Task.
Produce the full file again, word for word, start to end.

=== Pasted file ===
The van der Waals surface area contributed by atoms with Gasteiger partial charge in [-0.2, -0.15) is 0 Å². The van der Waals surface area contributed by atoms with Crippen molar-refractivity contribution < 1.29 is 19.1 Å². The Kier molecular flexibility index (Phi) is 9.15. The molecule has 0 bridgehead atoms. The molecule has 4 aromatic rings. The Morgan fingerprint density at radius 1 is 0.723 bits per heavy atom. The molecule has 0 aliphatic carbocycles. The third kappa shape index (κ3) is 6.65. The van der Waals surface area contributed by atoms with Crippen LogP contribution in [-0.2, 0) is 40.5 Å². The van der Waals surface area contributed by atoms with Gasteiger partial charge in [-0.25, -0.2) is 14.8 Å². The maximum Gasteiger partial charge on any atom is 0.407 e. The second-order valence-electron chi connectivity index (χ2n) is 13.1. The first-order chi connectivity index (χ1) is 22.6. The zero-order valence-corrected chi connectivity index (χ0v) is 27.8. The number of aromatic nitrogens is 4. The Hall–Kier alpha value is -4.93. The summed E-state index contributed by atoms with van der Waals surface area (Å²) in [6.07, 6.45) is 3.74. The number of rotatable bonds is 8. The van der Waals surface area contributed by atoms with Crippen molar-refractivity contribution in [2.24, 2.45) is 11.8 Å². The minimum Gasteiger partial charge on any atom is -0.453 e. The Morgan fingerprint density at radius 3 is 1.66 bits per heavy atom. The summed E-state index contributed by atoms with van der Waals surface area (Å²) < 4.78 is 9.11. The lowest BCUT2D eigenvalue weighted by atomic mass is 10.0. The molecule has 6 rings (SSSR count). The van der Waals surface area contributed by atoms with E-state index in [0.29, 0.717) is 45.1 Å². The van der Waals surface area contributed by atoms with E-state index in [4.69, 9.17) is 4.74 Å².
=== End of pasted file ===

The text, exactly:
The van der Waals surface area contributed by atoms with Gasteiger partial charge in [-0.2, -0.15) is 0 Å². The van der Waals surface area contributed by atoms with Crippen molar-refractivity contribution < 1.29 is 19.1 Å². The Kier molecular flexibility index (Phi) is 9.15. The molecule has 0 bridgehead atoms. The molecule has 4 aromatic rings. The Morgan fingerprint density at radius 1 is 0.723 bits per heavy atom. The molecule has 0 aliphatic carbocycles. The third kappa shape index (κ3) is 6.65. The van der Waals surface area contributed by atoms with Crippen LogP contribution in [-0.2, 0) is 40.5 Å². The van der Waals surface area contributed by atoms with Gasteiger partial charge in [-0.25, -0.2) is 14.8 Å². The maximum Gasteiger partial charge on any atom is 0.407 e. The second-order valence-electron chi connectivity index (χ2n) is 13.1. The first-order chi connectivity index (χ1) is 22.6. The zero-order valence-corrected chi connectivity index (χ0v) is 27.8. The number of aromatic nitrogens is 4. The Hall–Kier alpha value is -4.93. The summed E-state index contributed by atoms with van der Waals surface area (Å²) in [6.07, 6.45) is 3.74. The number of rotatable bonds is 8. The van der Waals surface area contributed by atoms with Crippen molar-refractivity contribution in [2.24, 2.45) is 11.8 Å². The minimum Gasteiger partial charge on any atom is -0.453 e. The Morgan fingerprint density at radius 3 is 1.66 bits per heavy atom. The summed E-state index contributed by atoms with van der Waals surface area (Å²) < 4.78 is 9.11. The lowest BCUT2D eigenvalue weighted by atomic mass is 10.0. The molecule has 6 rings (SSSR count). The van der Waals surface area contributed by atoms with E-state index in [0.29, 0.717) is 45.1 Å². The van der Waals surface area contributed by atoms with E-state index in [4.69, 9.17) is 4.74 Å².